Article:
Background: Previous studies have shown that hypertension is a risk factor for cognitive impairment, but whether this association is also present in extremely poor populations in Low Middle Income Countries settings remains to be studied. Understanding other drivers of cognitive impairment in this unique population also merits attention. Methods: We performed a secondary analysis using data from the "Encuesta de Salud y Bienestar del Adulto Mayor", a regional survey conducted in an extremely poor population of people older than 65 years old from 12 Peruvian cities in 2012. The outcome variable was cognitive impairment, determined by a score of ≤7 in the modified Mini-Mental State Examination. The exposure was self-reported hypertension status. Variables such as age, gender, controlled hypertension, education level, occupation, depression and area of living (rural/urban) were included in the adjusted analysis. We used Poisson regression with robust variance to calculate prevalence ratios (PR) and 95% confidence interval (95% CI) adjusting for confounders. Results: Data from 3842 participants was analyzed, 51.8% were older than 70 years, and 45.6% were females. The prevalence of cognitive impairment was 1.7% (95% CI 1.3%-2.1%). There was no significant difference on the prevalence of cognitive impairment between the group of individuals with hypertension in comparison with those without hypertension (PR = 0.64, 95% CI 0.33-1.23). Conclusions: The association described between hypertension and cognitive impairment was not found in a sample of extremely poor Peruvian older adults.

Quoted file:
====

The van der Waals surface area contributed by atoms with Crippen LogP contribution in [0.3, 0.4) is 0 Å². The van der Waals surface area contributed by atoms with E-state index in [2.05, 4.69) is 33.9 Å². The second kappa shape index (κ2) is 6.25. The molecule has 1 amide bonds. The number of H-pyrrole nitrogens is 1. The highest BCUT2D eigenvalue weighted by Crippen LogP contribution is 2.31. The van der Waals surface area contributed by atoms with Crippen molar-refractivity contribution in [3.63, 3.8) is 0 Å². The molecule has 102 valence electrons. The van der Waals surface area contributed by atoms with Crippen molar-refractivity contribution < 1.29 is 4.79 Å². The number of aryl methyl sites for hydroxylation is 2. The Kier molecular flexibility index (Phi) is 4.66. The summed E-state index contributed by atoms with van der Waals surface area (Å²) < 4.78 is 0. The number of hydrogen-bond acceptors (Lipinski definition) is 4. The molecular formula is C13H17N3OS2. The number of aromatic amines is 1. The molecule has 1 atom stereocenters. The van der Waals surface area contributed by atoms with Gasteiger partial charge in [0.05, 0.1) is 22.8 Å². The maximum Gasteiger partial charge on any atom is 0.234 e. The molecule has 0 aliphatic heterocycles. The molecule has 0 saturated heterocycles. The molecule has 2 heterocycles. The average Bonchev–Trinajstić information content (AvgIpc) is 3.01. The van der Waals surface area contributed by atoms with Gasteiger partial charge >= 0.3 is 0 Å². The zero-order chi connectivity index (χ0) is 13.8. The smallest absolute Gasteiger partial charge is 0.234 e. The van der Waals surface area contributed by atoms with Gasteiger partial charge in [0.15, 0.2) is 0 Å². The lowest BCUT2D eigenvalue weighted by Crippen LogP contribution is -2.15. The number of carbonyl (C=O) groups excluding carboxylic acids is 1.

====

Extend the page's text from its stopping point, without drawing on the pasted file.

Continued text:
- Cognitive impairment